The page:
Belgium garage stakes its claim on truck accessories

Spindle shop owner, mechanic open Gearhead Truck Outfitters in vacant warehouse space to capitalize on niche market

AFTER OPENING IN JULY, Gearhead Truck Outfitters in Belgium has been seeing steady business accessorizing vehicles and is looking to expand. Standing in front of a suspended Jeep on a lift station were (from left) operations manager Buck Lazore, apprentice Markus Ramirez and owner Randy Rosbeck. Photo by Sam Arendt
By 
JOE POIRIER
Ozaukee Press staff

When Randy Rosbeck needed work done on his truck and a 1968 Chevrolet Chevelle, he called his pal Buck Lazore to make the old jalopies look brand new.
    The two men opened up Gearhead Truck Outfitters in Belgium last month.
    “Buck was working out of a shop at his house,” Rosbeck, owner of RMR Spindle Repair, said. “Everything he worked on looked like it just came off the assembly line, and I said, ‘I have all this extra space open. Let’s upgrade the space and buy some new equipment so we can start our own shop.’”
    About three months ago, Lazore began renovating 6,000 square feet of storage space next to the spindle repair shop, and Rosbeck spent approximately $100,000 on new equipment, including a tire changer and balancer, lift kit station and Rhino Linings paint station.
    “This was a skeleton of a warehouse and it was falling apart,” Rosbeck said of his new shop at 660 Park St. in Belgium, which was previously home to Wester Electric. “Eventually, I want to make a second shop in the back.”
    Rosbeck owns the company and Lazore runs most its operations along with mechanic Chad Biersach.
    Some of the services Gearhead Truck Outfitters provide include installing spring and bed liners, trailer hitches and lighting packages.
    “There’s no job we won’t turn down. We do any type of truck accessory that doesn’t come from the original equipment manufacturer,” Rosbeck said, adding the company also does some motorcycle detailing.
    Rosbeck said accessorizing trucks, Jeeps and sports utility vehicles is a niche market. The closest shop that provides similar services is in West Bend.
    “I hear a lot of people saying, ‘Thank you. Now we don’t have to travel all the way to West Bend.’ Everybody knows there’s no straight shot to West Bend from Belgium,” he said, noting most of his customers come from about a 30-mile radius around Belgium.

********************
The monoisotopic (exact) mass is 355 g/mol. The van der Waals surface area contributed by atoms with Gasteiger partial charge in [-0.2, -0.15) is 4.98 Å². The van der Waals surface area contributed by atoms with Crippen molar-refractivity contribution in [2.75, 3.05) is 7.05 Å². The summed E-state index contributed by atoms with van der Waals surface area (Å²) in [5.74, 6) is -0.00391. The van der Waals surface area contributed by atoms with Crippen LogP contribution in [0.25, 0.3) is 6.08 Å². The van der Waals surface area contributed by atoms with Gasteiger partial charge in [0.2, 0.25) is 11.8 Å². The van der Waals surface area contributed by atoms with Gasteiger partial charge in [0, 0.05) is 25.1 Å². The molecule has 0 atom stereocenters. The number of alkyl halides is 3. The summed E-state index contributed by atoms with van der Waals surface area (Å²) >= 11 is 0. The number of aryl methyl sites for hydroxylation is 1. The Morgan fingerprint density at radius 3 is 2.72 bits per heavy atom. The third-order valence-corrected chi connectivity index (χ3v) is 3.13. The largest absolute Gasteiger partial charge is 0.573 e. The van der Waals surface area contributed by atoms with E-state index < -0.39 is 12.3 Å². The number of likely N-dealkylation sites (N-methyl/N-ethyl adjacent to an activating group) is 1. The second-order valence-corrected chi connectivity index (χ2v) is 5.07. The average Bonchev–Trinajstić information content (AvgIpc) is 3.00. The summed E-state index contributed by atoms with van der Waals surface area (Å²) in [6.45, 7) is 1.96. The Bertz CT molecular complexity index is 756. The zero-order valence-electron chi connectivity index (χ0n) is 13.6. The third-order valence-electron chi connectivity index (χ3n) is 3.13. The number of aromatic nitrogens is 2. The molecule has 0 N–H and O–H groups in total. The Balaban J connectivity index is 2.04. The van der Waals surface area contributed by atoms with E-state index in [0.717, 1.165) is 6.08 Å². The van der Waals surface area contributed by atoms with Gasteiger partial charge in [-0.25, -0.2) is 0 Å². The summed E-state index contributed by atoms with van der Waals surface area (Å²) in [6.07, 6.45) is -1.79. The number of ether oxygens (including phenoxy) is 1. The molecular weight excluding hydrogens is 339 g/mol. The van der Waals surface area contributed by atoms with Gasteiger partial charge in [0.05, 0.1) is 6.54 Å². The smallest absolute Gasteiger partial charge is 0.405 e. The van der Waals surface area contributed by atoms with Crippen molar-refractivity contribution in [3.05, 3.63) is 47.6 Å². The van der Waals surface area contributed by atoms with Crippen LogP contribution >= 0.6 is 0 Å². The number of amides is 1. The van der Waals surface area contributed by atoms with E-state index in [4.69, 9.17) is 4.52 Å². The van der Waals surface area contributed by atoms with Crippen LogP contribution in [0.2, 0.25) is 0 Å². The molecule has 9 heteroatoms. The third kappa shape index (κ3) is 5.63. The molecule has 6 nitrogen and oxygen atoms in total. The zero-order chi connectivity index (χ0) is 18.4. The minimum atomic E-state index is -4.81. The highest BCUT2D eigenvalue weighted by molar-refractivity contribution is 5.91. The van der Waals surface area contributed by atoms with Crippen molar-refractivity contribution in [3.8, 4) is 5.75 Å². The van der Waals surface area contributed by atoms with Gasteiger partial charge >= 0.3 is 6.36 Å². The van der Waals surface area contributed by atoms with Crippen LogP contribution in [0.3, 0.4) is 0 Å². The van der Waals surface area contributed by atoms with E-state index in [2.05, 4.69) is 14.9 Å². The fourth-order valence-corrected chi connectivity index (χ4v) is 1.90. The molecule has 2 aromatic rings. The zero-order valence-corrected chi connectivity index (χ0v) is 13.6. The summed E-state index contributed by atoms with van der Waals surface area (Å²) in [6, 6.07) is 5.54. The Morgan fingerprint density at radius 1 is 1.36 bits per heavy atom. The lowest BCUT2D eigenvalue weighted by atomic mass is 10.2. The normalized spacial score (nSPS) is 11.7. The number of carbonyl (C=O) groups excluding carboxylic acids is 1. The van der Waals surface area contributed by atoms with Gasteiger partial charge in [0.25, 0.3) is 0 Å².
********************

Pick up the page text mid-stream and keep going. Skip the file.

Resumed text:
The company has been seeing steady business since opening and usually works on one or two vehicles per day, but Rosbeck hopes as word spreads that there will be more opportunities.
    While Rosbeck’s spindle shop is a separate business, the two occasionally cross paths.
    “Sometimes when you’re working a vehicle, you need a special part made,” Rosbeck said. “Well, we’ve got a machine shop in our back pocket, which makes life easy for us.
    “Last week, we had a guy who needed two parts to do a modification to his ’68 car. They were generic parts that needed some modifications to make it fit. In less than two hours, we had it up and running.”
    Rosbeck said he is wary when he hears about people accessorizing their vehicles.   
     “It takes a lot of special tools to work on a vehicle,” he said. “There are a lot of people who try to do stuff on their own truck. They get halfway through and realize they don’t have the right tools.”
    Rosbeck found his vocation when he was 10 years old and helped out at a machine shop in Milwaukee on Saturdays. While standing on a wooden box, he would feed parts into a turret lathe.
    “That was exactly what I wanted to do,” he said. “This is a hobby for me. I love being a machine repairman.”
    Rosbeck credits his experience as a retired U.S. Navy chief and machine repairman for helping him run his businesses.
    “A machine repairman in the Navy has to be able to make any part,” he said. “When you’re in the middle of the ocean, you ain’t going to tell the captain that you can’t make that, otherwise you’ll be in the scullery washing dishes.”
    He also credits his high school technical classes at West Bend West with teaching him the importance of the skilled trades.
    His 15-year-old grandson Markus Ramirez, who attends Cedar Grove-Belgium High School, is currently a summer apprentice at the shop.
    “That’s exactly how I started out,” Rosbeck said. “I can thank my high school because they had those vocational classes, which led me to where I am today.”
    Rosbeck wants to work with local high schools to get more students involved in the skilled trades. He said it is tough finding employees because schools aren’t offering as many technical courses.
    “The industry is lacking for people with knowledge about the skilled trades,” he said.
    Rosbeck said he is lucky his daughters Tammy and Sandy Rosbeck are handy with machines because they help run his spindle repair business, along with his sister Carol Holeva, who is the office manager.
    “It’s awesome and very gratifying to work with my family,” he said. “It’s like a part of you is working all over the place.”
    Rosebeck, who is in his 50s, said he doesn’t plan on retiring anytime soon, but he hopes to pass off his businesses to his daughters and grandson.
    In the meantime, he wants to expand his operations and hire more workers.
    “We’re looking to expand and provide a service out there that isn’t readily available,” he said.

 

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